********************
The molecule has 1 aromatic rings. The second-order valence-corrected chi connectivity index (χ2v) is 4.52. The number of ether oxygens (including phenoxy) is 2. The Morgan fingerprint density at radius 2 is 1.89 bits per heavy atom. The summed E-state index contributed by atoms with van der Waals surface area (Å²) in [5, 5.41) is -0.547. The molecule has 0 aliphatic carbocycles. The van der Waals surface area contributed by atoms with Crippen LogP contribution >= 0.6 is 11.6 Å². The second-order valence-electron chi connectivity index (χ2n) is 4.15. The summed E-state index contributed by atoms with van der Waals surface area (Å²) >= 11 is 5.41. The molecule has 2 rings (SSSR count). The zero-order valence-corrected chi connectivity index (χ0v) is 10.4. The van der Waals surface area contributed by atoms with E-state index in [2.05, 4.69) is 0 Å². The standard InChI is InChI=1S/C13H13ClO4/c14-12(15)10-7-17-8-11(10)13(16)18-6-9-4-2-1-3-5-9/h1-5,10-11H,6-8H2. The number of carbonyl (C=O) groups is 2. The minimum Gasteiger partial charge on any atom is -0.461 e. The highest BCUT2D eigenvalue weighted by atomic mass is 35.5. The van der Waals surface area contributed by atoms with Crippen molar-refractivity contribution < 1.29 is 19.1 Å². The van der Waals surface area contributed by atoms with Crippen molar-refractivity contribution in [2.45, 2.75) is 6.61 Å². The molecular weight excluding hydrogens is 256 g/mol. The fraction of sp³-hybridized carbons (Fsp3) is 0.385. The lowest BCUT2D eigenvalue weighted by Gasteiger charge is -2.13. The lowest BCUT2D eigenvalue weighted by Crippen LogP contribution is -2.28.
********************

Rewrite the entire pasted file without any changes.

The molecule has 1 aromatic rings. The second-order valence-corrected chi connectivity index (χ2v) is 4.52. The number of ether oxygens (including phenoxy) is 2. The Morgan fingerprint density at radius 2 is 1.89 bits per heavy atom. The summed E-state index contributed by atoms with van der Waals surface area (Å²) in [5, 5.41) is -0.547. The molecule has 0 aliphatic carbocycles. The van der Waals surface area contributed by atoms with Crippen LogP contribution >= 0.6 is 11.6 Å². The second-order valence-electron chi connectivity index (χ2n) is 4.15. The summed E-state index contributed by atoms with van der Waals surface area (Å²) >= 11 is 5.41. The molecule has 2 rings (SSSR count). The zero-order valence-corrected chi connectivity index (χ0v) is 10.4. The van der Waals surface area contributed by atoms with E-state index in [2.05, 4.69) is 0 Å². The standard InChI is InChI=1S/C13H13ClO4/c14-12(15)10-7-17-8-11(10)13(16)18-6-9-4-2-1-3-5-9/h1-5,10-11H,6-8H2. The number of carbonyl (C=O) groups is 2. The minimum Gasteiger partial charge on any atom is -0.461 e. The highest BCUT2D eigenvalue weighted by atomic mass is 35.5. The van der Waals surface area contributed by atoms with Crippen molar-refractivity contribution < 1.29 is 19.1 Å². The van der Waals surface area contributed by atoms with Crippen molar-refractivity contribution in [2.45, 2.75) is 6.61 Å². The molecular weight excluding hydrogens is 256 g/mol. The fraction of sp³-hybridized carbons (Fsp3) is 0.385. The lowest BCUT2D eigenvalue weighted by Gasteiger charge is -2.13. The lowest BCUT2D eigenvalue weighted by Crippen LogP contribution is -2.28.